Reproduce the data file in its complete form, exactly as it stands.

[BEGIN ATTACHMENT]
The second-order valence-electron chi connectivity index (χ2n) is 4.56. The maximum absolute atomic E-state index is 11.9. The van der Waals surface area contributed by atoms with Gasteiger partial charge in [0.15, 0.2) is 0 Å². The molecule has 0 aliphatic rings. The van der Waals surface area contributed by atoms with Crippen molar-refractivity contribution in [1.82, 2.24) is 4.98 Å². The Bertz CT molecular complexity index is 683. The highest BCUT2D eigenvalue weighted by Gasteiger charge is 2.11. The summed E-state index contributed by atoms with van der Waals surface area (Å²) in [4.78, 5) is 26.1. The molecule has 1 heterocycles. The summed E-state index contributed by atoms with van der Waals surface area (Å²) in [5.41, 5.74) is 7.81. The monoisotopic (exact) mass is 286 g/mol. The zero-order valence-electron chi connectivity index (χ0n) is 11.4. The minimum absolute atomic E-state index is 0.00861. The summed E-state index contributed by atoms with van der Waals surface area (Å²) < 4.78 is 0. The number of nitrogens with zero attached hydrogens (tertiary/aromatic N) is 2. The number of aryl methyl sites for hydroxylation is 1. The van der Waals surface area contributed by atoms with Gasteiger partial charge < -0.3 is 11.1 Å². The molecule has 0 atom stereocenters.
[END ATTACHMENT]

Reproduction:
The second-order valence-electron chi connectivity index (χ2n) is 4.56. The maximum absolute atomic E-state index is 11.9. The van der Waals surface area contributed by atoms with Gasteiger partial charge in [0.15, 0.2) is 0 Å². The molecule has 0 aliphatic rings. The van der Waals surface area contributed by atoms with Crippen molar-refractivity contribution in [1.82, 2.24) is 4.98 Å². The Bertz CT molecular complexity index is 683. The highest BCUT2D eigenvalue weighted by Gasteiger charge is 2.11. The summed E-state index contributed by atoms with van der Waals surface area (Å²) in [4.78, 5) is 26.1. The molecule has 1 heterocycles. The summed E-state index contributed by atoms with van der Waals surface area (Å²) in [5.41, 5.74) is 7.81. The monoisotopic (exact) mass is 286 g/mol. The zero-order valence-electron chi connectivity index (χ0n) is 11.4. The minimum absolute atomic E-state index is 0.00861. The summed E-state index contributed by atoms with van der Waals surface area (Å²) < 4.78 is 0. The number of nitrogens with zero attached hydrogens (tertiary/aromatic N) is 2. The number of aryl methyl sites for hydroxylation is 1. The van der Waals surface area contributed by atoms with Gasteiger partial charge < -0.3 is 11.1 Å². The molecule has 0 atom stereocenters.